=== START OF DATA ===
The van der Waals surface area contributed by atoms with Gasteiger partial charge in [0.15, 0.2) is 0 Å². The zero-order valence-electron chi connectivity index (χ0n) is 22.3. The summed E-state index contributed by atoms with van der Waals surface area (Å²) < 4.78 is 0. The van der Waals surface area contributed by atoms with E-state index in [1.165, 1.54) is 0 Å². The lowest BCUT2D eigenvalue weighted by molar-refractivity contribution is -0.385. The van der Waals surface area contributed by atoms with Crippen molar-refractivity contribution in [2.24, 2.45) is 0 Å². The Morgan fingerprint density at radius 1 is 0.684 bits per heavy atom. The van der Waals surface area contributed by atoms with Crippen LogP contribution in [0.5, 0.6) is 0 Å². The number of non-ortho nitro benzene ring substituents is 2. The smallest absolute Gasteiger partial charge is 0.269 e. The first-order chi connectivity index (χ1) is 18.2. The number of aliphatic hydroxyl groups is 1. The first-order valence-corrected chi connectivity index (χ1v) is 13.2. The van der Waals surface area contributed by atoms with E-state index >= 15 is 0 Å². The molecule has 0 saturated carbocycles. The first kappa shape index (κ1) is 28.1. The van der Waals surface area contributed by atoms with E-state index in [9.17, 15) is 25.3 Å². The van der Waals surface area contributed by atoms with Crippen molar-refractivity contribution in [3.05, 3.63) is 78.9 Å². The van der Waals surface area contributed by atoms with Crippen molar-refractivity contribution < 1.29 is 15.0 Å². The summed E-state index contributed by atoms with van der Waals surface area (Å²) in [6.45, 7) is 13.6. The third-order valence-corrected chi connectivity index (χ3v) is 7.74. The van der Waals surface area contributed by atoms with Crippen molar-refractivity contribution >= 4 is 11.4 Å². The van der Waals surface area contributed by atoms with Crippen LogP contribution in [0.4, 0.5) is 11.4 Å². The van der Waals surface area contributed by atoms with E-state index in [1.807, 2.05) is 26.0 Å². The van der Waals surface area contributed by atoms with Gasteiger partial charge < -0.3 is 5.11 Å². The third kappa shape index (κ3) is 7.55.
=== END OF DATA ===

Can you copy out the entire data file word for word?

The van der Waals surface area contributed by atoms with Gasteiger partial charge in [0.15, 0.2) is 0 Å². The zero-order valence-electron chi connectivity index (χ0n) is 22.3. The summed E-state index contributed by atoms with van der Waals surface area (Å²) < 4.78 is 0. The van der Waals surface area contributed by atoms with E-state index in [1.165, 1.54) is 0 Å². The lowest BCUT2D eigenvalue weighted by molar-refractivity contribution is -0.385. The van der Waals surface area contributed by atoms with Crippen molar-refractivity contribution in [2.24, 2.45) is 0 Å². The Morgan fingerprint density at radius 1 is 0.684 bits per heavy atom. The van der Waals surface area contributed by atoms with Crippen LogP contribution in [0.5, 0.6) is 0 Å². The number of non-ortho nitro benzene ring substituents is 2. The smallest absolute Gasteiger partial charge is 0.269 e. The first-order chi connectivity index (χ1) is 18.2. The number of aliphatic hydroxyl groups is 1. The first-order valence-corrected chi connectivity index (χ1v) is 13.2. The van der Waals surface area contributed by atoms with E-state index >= 15 is 0 Å². The molecule has 0 saturated carbocycles. The first kappa shape index (κ1) is 28.1. The van der Waals surface area contributed by atoms with E-state index in [9.17, 15) is 25.3 Å². The van der Waals surface area contributed by atoms with Crippen molar-refractivity contribution in [3.05, 3.63) is 78.9 Å². The van der Waals surface area contributed by atoms with Crippen molar-refractivity contribution < 1.29 is 15.0 Å². The summed E-state index contributed by atoms with van der Waals surface area (Å²) in [6.45, 7) is 13.6. The third-order valence-corrected chi connectivity index (χ3v) is 7.74. The van der Waals surface area contributed by atoms with Crippen molar-refractivity contribution >= 4 is 11.4 Å². The van der Waals surface area contributed by atoms with Crippen LogP contribution in [0.4, 0.5) is 11.4 Å². The van der Waals surface area contributed by atoms with E-state index in [1.807, 2.05) is 26.0 Å². The van der Waals surface area contributed by atoms with Gasteiger partial charge < -0.3 is 5.11 Å². The third kappa shape index (κ3) is 7.55.